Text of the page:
Loss of the SdhB, but not the SdhA, subunit of complex II triggers reactive oxygen species-dependent hypoxia-inducible factor activation and tumorigenesis

Robert D. Guzy, Bhumika Sharma, Eric Bell, Navdeep S. Chandel, Paul T. Schumacker*

*Corresponding author for this work

Research output: Contribution to journalArticlepeer-review

293 Scopus citations

Abstract

Mitochondrial complex II is a tumor suppressor comprised of four subunits (SdhA, SdhB, SdhC, and SdhD). Mutations in any of these should disrupt complex II enzymatic activity, yet defects in SdhA produce bioenergetic deficiency while defects in SdhB, SdhC, or SdhD induce tumor formation. The mechanisms underlying these differences are not known. We show that the inhibition of distal subunits of complex II, either pharmacologically or via RNA interference of SdhB, increases normoxic reactive oxygen species (ROS) production, increases hypoxia-inducible factor alpha (HIF-α) stabilization in an ROS-dependent manner, and increases growth rates in vitro and in vivo without affecting hypoxia-mediated activation of HIF-α. Proximal pharmacologic inhibition or RNA interference of complex II at SdhA, however, does not increase normoxic ROS production or HIF-α stabilization and results in decreased growth rates in vitro and in vivo. Furthermore, the enhanced growth rates resulting from SdhB suppression are inhibited by the suppression of HIF-1α and/or HIF-2α, indicating that the mechanism of SdhB-induced tumor formation relies upon ROS production and subsequent HIF-α activation. Therefore, differences in ROS production, HIF proliferation, and cell proliferation contribute to the differences in tumor phenotype in cells lacking SdhB as opposed to those lacking SdhA.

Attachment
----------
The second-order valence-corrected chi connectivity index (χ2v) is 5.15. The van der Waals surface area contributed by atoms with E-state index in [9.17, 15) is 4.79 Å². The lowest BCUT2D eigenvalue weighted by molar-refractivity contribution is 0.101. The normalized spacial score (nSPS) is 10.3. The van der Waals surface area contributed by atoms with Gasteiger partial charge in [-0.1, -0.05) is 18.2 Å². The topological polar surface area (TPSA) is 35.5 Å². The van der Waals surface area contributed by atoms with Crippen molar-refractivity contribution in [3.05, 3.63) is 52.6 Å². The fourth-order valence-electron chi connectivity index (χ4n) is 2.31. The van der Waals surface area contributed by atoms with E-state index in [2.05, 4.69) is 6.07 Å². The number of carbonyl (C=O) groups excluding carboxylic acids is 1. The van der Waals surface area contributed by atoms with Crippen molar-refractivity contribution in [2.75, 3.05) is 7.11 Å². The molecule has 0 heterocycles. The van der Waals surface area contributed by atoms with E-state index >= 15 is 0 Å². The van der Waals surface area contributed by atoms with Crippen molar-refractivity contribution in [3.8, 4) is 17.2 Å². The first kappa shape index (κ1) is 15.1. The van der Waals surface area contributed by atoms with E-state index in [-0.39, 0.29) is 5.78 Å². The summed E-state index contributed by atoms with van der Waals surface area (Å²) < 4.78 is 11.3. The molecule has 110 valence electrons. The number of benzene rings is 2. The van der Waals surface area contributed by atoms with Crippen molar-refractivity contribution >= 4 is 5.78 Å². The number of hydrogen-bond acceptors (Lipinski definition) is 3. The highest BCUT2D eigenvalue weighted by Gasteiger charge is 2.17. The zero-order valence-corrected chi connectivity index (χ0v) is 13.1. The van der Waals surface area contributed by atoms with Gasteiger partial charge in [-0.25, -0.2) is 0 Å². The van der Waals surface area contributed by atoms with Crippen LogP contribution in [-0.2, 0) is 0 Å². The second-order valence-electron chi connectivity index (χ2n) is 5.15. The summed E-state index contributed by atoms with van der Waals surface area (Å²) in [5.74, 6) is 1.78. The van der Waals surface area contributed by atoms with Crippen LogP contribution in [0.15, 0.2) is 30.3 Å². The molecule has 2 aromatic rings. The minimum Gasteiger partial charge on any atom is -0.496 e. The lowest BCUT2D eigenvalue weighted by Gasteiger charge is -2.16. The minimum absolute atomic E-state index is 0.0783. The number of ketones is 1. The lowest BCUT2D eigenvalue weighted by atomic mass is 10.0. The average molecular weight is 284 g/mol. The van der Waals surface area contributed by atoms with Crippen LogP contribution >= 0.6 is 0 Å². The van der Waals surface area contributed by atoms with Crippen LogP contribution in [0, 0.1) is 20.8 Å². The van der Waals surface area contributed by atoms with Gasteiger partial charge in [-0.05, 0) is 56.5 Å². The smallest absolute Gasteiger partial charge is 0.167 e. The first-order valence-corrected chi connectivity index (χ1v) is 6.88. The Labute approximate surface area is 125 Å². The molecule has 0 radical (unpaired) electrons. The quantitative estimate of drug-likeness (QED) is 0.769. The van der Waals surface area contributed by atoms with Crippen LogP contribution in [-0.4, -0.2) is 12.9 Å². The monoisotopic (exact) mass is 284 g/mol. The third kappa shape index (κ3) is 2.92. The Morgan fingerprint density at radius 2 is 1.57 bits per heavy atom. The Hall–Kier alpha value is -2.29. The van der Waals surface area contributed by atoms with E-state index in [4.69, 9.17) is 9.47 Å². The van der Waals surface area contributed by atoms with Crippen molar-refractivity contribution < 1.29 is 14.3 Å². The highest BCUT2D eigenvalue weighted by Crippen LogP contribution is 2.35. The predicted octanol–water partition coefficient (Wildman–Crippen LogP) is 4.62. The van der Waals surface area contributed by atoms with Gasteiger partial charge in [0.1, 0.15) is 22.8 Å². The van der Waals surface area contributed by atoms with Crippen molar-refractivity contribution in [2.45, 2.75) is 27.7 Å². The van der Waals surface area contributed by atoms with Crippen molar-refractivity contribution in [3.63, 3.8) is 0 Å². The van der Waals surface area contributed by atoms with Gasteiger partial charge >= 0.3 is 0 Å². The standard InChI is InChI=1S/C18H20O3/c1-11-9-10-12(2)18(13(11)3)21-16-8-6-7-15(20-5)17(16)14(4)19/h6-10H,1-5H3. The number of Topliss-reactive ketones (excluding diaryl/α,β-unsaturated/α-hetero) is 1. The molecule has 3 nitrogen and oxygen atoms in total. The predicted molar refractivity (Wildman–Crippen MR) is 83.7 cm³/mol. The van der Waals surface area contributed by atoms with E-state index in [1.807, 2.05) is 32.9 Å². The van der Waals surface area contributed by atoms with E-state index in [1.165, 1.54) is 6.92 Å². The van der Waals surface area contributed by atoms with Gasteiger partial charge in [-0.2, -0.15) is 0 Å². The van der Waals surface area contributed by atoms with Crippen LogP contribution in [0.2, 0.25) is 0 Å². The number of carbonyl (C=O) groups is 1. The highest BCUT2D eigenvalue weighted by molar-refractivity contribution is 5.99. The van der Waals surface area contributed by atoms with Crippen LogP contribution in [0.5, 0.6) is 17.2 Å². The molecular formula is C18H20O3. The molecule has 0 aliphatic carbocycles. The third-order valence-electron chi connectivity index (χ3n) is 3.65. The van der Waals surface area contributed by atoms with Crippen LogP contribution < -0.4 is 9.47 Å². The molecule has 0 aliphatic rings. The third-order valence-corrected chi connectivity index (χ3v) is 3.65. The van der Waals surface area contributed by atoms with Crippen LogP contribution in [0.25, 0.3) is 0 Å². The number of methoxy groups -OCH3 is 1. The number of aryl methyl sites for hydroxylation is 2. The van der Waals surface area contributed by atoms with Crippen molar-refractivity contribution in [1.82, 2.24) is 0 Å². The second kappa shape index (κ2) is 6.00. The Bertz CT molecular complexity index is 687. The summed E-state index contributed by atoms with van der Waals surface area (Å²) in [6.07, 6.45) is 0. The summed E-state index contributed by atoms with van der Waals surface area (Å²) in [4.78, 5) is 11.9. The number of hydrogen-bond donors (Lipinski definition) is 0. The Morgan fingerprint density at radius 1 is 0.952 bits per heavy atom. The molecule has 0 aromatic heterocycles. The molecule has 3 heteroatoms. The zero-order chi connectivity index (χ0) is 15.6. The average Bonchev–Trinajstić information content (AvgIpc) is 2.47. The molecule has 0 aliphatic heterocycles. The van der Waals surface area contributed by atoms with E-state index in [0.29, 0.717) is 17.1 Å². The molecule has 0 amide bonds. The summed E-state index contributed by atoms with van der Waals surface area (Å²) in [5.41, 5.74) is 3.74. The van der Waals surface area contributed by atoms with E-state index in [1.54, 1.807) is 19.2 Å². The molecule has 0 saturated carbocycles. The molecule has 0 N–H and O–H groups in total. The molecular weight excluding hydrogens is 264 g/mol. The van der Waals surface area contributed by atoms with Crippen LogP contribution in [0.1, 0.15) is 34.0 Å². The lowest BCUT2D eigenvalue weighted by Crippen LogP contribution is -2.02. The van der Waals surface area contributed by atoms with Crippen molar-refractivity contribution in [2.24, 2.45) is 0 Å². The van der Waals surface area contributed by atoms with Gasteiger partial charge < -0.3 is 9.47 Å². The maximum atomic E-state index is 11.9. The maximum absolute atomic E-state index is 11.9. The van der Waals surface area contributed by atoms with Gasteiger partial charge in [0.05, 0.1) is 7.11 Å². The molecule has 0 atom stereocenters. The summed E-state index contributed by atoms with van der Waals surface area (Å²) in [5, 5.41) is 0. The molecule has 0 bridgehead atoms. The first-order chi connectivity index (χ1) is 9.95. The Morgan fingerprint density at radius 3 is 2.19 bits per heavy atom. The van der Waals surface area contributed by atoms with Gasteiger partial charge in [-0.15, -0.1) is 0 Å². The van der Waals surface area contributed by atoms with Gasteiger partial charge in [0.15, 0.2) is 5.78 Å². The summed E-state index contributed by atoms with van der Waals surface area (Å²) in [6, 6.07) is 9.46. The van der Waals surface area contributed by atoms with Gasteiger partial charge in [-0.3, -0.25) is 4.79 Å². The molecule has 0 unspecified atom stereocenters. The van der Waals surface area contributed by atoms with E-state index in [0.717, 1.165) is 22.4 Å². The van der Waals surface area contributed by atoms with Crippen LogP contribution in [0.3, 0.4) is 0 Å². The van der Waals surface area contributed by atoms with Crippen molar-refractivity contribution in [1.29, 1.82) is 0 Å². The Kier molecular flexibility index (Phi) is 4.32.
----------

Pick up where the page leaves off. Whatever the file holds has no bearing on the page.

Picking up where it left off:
Original languageEnglish (US)
Pages (from-to)718-731
Number of pages14
JournalMolecular and cellular biology
Volume28
Issue number2
DOIs
StatePublished - Jan 2008

ASJC Scopus subject areas

  • Molecular Biology
  • Cell Biology

Fingerprint Dive into the research topics of 'Loss of the SdhB, but not the SdhA, subunit of complex II triggers reactive oxygen species-dependent hypoxia-inducible factor activation and tumorigenesis'. Together they form a unique fingerprint.

Cite this